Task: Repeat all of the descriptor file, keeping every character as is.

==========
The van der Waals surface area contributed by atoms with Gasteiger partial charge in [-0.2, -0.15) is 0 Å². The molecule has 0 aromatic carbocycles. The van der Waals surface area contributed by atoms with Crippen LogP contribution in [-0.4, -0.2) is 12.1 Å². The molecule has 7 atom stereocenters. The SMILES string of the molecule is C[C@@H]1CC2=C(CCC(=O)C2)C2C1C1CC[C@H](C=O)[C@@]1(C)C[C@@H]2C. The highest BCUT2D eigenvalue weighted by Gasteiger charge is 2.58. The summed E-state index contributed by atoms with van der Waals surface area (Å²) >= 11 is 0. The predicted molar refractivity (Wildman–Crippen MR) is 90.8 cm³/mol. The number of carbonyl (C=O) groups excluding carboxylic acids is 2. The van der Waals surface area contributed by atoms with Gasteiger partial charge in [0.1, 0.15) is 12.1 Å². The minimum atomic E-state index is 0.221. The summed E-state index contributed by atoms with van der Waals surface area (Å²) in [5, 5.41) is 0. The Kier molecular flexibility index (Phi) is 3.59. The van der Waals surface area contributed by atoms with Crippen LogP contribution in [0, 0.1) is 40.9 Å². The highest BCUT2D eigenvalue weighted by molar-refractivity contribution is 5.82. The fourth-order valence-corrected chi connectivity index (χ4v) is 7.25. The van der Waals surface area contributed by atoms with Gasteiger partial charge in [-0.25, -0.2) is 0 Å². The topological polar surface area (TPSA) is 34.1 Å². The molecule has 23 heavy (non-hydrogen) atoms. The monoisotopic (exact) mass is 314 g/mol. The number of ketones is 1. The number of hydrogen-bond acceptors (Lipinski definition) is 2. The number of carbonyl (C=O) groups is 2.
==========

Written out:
The van der Waals surface area contributed by atoms with Gasteiger partial charge in [-0.2, -0.15) is 0 Å². The molecule has 0 aromatic carbocycles. The van der Waals surface area contributed by atoms with Crippen LogP contribution in [-0.4, -0.2) is 12.1 Å². The molecule has 7 atom stereocenters. The SMILES string of the molecule is C[C@@H]1CC2=C(CCC(=O)C2)C2C1C1CC[C@H](C=O)[C@@]1(C)C[C@@H]2C. The highest BCUT2D eigenvalue weighted by Gasteiger charge is 2.58. The summed E-state index contributed by atoms with van der Waals surface area (Å²) >= 11 is 0. The predicted molar refractivity (Wildman–Crippen MR) is 90.8 cm³/mol. The number of carbonyl (C=O) groups excluding carboxylic acids is 2. The van der Waals surface area contributed by atoms with Gasteiger partial charge in [0.1, 0.15) is 12.1 Å². The minimum atomic E-state index is 0.221. The summed E-state index contributed by atoms with van der Waals surface area (Å²) in [5, 5.41) is 0. The Kier molecular flexibility index (Phi) is 3.59. The van der Waals surface area contributed by atoms with Crippen LogP contribution in [0, 0.1) is 40.9 Å². The highest BCUT2D eigenvalue weighted by molar-refractivity contribution is 5.82. The fourth-order valence-corrected chi connectivity index (χ4v) is 7.25. The van der Waals surface area contributed by atoms with Gasteiger partial charge in [-0.25, -0.2) is 0 Å². The topological polar surface area (TPSA) is 34.1 Å². The molecule has 23 heavy (non-hydrogen) atoms. The monoisotopic (exact) mass is 314 g/mol. The number of ketones is 1. The number of hydrogen-bond acceptors (Lipinski definition) is 2. The number of carbonyl (C=O) groups is 2.